To My Loving Mother

Andrew Carnegie

Letter began in May of the Year 1852

To My Dearest Mother,

Here we are, as you can see, in the midst of this terrible war between the Union and the Confederacy. The only thing keeping me sane is that I’m not the only man who agrees we need a better form of communicating to our soldiers in order to end this turmoil successfully. You should know that I’ve become more and more interested in the steel industry and technological advancements. The cotton gin in 1793 was the spark that led to greater tension between the North and the South, so what’s stopping me from inventing something that can do just the opposite?

I now lead the U.S. Military Telegraph Corps, and I think leaving Scotland was definitely a good decision you made for the family. Here, I have money and great opportunity to thrive, and be a successful businessman. The Civil War going on has definitely been a great motivation for me to bring the economy back up and build back the nation. I apologize for not writing to you for so long, but I have been very busy. I learned of a new steel refining process which can convert huge batches of iron into steel, which is a lot stronger than iron. This caused a great improvement in weapons and ammunition used by the soldiers fighting in both the Union and the Confederacy. I threw my own money into the process and even borrowed to build a new steel plant near Pittsburgh, which I have worked long to keep costs down. My motto is that if you keep the costs down, the profit will take care of itself. (pbs.org) It’s not always easy, and since not everyone can be happy for successful people, I have gotten into some trouble with the law, being accused of hazing. I can not thrive if my workers don’t put as much effort into the work as I do! I bounced back, and continue to grow and expand business. I just recently did al my calculations, and it turns out I produce more steel than all of Great Britain. How about that!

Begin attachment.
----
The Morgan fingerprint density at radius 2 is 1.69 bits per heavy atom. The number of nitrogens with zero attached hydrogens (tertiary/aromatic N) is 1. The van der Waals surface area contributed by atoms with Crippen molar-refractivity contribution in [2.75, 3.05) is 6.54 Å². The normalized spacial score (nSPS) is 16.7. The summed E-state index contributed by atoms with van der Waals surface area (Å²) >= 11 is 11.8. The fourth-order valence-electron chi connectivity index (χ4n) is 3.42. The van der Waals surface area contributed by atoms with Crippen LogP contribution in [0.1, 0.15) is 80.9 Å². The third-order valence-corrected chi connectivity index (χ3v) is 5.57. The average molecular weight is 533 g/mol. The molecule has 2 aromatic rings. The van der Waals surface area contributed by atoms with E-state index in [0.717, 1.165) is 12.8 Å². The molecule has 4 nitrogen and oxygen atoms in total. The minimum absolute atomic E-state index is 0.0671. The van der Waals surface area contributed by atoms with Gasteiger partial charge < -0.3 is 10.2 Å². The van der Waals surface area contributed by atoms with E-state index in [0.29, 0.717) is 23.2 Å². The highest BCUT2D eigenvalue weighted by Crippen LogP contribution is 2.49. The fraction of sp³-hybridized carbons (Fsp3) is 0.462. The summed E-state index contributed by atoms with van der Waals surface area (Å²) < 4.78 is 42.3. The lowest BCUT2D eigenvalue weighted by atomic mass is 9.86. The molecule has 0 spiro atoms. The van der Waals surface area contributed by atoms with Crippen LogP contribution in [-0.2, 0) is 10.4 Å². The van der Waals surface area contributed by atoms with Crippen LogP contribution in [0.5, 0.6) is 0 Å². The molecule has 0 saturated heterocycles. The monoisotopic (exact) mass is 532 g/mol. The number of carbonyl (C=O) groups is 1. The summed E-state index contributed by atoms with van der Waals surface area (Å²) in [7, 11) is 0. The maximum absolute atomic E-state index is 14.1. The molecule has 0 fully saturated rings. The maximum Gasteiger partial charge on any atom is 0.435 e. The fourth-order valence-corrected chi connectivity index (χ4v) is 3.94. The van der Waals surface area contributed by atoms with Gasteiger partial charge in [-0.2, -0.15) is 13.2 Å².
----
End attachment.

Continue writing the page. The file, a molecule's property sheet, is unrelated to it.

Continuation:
It feels as though a chapter has ended in my life, I have sold my company for $480 million. I am now the richest man in the world. Now retired, I need to give back in order to make me believe all my work has truly been worthwhile. I need to see change, and success from the youth so they can prosper like me, and continue on the legacy. I’ve donated most of my money to building public libraries and higher learning institutions.

I love and greatly miss you, and your warming presence in my life. Forever always,

Andrew Carnegie

Image Source: http://upload.wikimedia.org/wikipedia/commons/f/fa/Carnegie_steel_ohio_panorama.jpg

Other sources: http://www.pbs.org/wgbh/amex/carnegie/peopleevents/pande01.html , http://www.history.com/topics/civil-war-technology , http://www.history.com/topics/andrew-carnegie

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